"Active chiefly as a concert and oratorio soloist, [Kopleff] appeared frequently with the Robert Shaw Chorale and the Atlanta Symphony Orchestra under the direction of Robert Shaw. Kopleff appeared on several of the Chorale's popular LP recitals in the 1950s and '60s, including 'The Stephen Foster Songbook', 'Irish Folk Songs' and 'The Great Choruses from MESSIAH'. Other conductors with whom Kopleff worked and recorded included Charles Munch, Fritz Reiner and Maurice Abravanel."

- OPERA NEWS, Nov., 2012





"Erich Leinsdorf, a conductor whose abrasive intelligence and deep musical learning served as a conscience for two generations of conductors, had a utilitarian stage manner and his disdain of dramatic effects for their own sake stood out as a not-so-silent rebuke to his colleagues in this most glamorous of all musical jobs. In addition, Mr. Leinsdorf - in rehearsal, in the press and in his valuable book on conducting, THE COMPOSER'S ADVOCATE - never tired of pointing out gaps in culture among musicians, faulty editing among music publishers and errors in judgment or acts of ignorance among his fellow conductors. He rarely named his victims, but his messages and their targets were often clear. Moreover, he usually had the solid grasp of facts to support his contentions.

Mr. Leinsdorf moved to this country from Vienna in 1937. Helped by the recommendation of Arturo Toscanini, whom he had been assisting at the Salzburg Festival, Mr. Leinsdorf made his conducting debut at the Metropolitan Opera a year later with DIE WALKURE. He was 25 years old at the time . A year later he was made overseer of the Met's German repertory, and his contentious style - in particular an insistence on textual accuracy and more rehearsal - won him no friends among singers like Lauritz Melchior and Kirsten Flagstad. Backed by management, he remained at the Met until 1943. At the New York City Opera, where he became music director in 1956, Mr. Leinsdorf's demanding policies in matters of repertory and preparation made him further enemies, and he left a year later. His searches for permanent employment turned mostly to orchestras. After the briefest of tenures at the Cleveland Orchestra during World War II, Mr. Leinsdorf took over the Rochester Philharmonic and stayed for nine years.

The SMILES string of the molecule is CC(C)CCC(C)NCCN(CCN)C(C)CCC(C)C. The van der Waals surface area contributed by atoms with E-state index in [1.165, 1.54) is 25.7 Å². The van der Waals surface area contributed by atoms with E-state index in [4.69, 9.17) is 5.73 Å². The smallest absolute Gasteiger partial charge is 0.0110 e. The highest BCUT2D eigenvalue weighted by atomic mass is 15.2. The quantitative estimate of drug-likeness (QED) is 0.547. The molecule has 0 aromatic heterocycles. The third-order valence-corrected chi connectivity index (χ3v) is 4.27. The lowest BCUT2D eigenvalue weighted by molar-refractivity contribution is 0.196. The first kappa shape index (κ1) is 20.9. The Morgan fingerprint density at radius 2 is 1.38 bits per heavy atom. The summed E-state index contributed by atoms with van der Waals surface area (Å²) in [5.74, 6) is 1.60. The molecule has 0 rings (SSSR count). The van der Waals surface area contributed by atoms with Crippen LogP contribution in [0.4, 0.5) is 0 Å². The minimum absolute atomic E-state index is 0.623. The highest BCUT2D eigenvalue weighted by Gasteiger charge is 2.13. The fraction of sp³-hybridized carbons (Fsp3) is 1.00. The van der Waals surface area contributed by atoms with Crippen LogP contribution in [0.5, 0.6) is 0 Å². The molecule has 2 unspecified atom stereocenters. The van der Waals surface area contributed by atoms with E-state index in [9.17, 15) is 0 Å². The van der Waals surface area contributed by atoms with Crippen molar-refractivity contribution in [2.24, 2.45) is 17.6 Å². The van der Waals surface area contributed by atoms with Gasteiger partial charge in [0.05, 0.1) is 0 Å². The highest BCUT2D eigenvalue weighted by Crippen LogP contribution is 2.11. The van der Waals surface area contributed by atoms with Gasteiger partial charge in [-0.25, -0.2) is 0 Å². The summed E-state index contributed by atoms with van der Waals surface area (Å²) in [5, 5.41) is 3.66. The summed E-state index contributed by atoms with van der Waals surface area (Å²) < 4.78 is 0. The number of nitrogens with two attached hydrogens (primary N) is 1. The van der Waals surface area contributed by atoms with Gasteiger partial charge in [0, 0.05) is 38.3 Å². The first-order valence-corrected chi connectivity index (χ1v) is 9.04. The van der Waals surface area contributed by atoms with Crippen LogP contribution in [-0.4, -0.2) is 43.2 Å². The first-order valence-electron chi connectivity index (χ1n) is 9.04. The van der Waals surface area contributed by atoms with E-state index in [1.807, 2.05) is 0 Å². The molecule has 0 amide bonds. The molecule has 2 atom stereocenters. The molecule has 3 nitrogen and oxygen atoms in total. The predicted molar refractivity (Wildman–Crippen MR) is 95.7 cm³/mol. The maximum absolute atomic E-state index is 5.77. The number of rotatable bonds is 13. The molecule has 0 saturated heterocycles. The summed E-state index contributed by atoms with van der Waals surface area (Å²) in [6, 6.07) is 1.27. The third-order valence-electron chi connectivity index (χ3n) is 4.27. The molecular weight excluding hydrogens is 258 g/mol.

Mr. Leinsdorf's last and most prestigious music directorship was at the Boston Symphony, where he replaced Charles Munch in 1962. No contrast in style could have been sharper: Munch had viewed conducting mystically, as a kind of priesthood; Mr. Leinsdorf's policy was to make performances work in the clearest and most rational way. Observers both in and out of the orchestra could not deny the benefits of Mr. Leinsdorf's discipline, but there were some who were hostile to what they perceived as an objectivity that could hardly be called heartwarming.

One American orchestra manager a few years ago responded to musicians' grumblings over Mr. Leinsdorf's rehearsal manner by saying that he was 'good for my orchestra'. And so he probably was."

- Bernard Holland, THE NEW YORK TIMES, 12 Sept., 1993